Profession, work or study Idioms (Page 1)

Showing 1-39 of 39 results
Agony aunt
An agony aunt is a newspaper columnist who gives advice to people having problems, especially personal ones.
All in a day's work
If something is all in a day's work, it is nothing special.
Bad workers always blame their tools
"A bad worker always blames their tools" - If somebody does a job badly or loses in a game and claims that they were let down by their equipment, you can use this to imply that this was not the case.
Baker's dozen
A Baker's dozen is 13 rather than 12.
Bean counter
A bean counter is an accountant.
Beggars can't be choosers
This idiom means that people who are in great need must accept any help that is offered, even if it is not a complete solution to their problems.
Busman's holiday
A busman's holiday is when you spend your free time doing the same sort of work as you do in your job.
Busy as a one-armed paper hanger
If you've ever hung wallpaper, you know it can get pretty intense when you've spread the wallpaper paste and you then have to hoist it up the ladder to the corner of the ceiling to hang it on the wall. It is tricky to get it perfectly lined up with the vertical plumb line, and get it glued evenly to the wall, without bubbles or lumps. And it all has to be done in fairly short time, before the paste dries. It's a tricky job at the best of times, when you have two arms. Imagine the hassle of doing all that at once -- with one arm!
Don't give up the day job
This idiom is used a way of telling something that they do something badly.
Game plan
A game plan is a strategy.
Gardening leave
(UK) If someone is paid for a period when they are not working, either after they have given in their notice or when they are being investigated, they are on gardening leave.
Give away the store
(USA) If someone gives away the store, they say or do something that makes their position in negotiations, debates, etc, much weaker.
Give someone their cards
If someone is given their cards, they lose their job.
Give someone their marching orders
If you give someone their marching orders, you ask them to leave a place or fire them from a job.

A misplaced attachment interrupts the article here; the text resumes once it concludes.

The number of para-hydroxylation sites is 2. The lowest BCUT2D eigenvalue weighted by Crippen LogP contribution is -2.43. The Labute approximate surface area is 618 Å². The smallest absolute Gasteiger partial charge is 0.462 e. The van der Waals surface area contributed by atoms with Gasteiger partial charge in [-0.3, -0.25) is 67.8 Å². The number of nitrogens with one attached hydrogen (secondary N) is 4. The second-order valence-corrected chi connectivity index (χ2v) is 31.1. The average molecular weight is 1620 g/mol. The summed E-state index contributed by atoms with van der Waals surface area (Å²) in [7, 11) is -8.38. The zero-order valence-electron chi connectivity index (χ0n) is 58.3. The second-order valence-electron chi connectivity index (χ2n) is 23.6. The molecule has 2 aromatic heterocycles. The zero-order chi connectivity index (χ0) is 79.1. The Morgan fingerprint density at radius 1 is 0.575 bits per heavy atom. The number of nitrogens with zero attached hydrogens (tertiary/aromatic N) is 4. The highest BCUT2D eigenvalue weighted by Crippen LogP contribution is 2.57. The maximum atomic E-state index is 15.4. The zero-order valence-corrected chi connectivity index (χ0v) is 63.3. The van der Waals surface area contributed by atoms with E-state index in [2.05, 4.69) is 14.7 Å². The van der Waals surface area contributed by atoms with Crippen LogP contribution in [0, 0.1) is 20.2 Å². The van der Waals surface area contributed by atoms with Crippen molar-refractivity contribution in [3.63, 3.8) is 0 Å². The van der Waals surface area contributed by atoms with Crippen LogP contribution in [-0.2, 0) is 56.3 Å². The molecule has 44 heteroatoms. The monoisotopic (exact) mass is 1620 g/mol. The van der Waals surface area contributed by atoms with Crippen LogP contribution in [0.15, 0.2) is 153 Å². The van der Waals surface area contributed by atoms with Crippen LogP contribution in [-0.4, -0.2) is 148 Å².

Glass ceiling
The glass ceiling is the discrimination that prevents women and minorities from getting promoted to the highest levels of companies and organisations.
Good offices
Good offices is help and support, especially in mediating  in a dispute.
Have your work cut out
If you have your work cut out, you are very busy indeed.
Someone who rises quickly to a position of wealth or success is a high-flier.('High-flyer' is an alternative spelling.)
Movers and shakers
Dynamic, important people who can get things done quickly and are influential are the movers and shakers.
New brush sweeps clean
'A new brush sweeps clean' means that someone with a new perspective can make great changes. However, the full version is 'a new brush sweeps clean, but an old brush knows the corners', which warns that experience is also a valuable thing. Sometimes 'broom' is used instead of 'brush'.
Noddy work
(UK) Unimportant or very simple tasks are noddy work.
Not worth a tinker's dam
This means that something is worthless and dates back to when someone would travel around the countryside repairing things such as a kitchen pot with a hole in it. He was called a 'tinker'. His dam was used to stop the flow of soldering material being used to close the hole. Of course his 'trade' is passé, thus his dam is worth nothing.
Number cruncher
A number cruncher is an accountant or someone who is very good at dealing with numbers and calculations.
On the line
If somebody's job is on the line, they stand a very good chance of losing it.
Pointy-heads are supposed intellectuals or experts, but who don't really know that much.
Pull rank
A person of higher position or in authority pulls rank, he or she exercises his/her authority, generally ending any discussion and ignoring other people's views.
Real trouper
A real trouper is someone who will fight for what they believe in and doesn't give up easily. (People often use 'Real trooper' as the two words sound the same.)
Slave driver
If someone is a slave driver they work you very hard, often with unreal expectations of what you can achieve.
Speak to the organ grinder not the monkey
Talk to the boss not the subordinate
Stage rat
A stage rat is someone who enjoys doing any work connected with live theatre--acting, set design, lighting, stage managing, etc.
Swear like a sailor
Someone who is foul-mouthed and uses bad language all the time, swears like a sailor.
Swear like a trooper
Someone who is foul-mouthed and uses bad language all the time, swears like a trooper.
Teacher's pet
The teacher's favorite pupil is the teacher's pet, especially if disliked by the other pupils.
The shoemaker's son always goes barefoot
A skilled or knowledgeable person often fails to use their skills for the benefit of their family and people close to them.
Top brass
In the army or in other organizations, the top brass are the people in the highest positions
Tread the boards
When someone treads the boards, they perform on stage in a theatre.
Trick of the trade
A trick of the trade is something used by people experienced in an area that helps them.
Work the system
If people work the system, they exploit the state or similar setup to their advantage.
Yeoman's service
(UK) To do yeoman's service is to serve in an exemplary manner.

Suggest an Idiom

Members Get More - Sign up for free and gain access to many more idioms and slang expressions. Register now.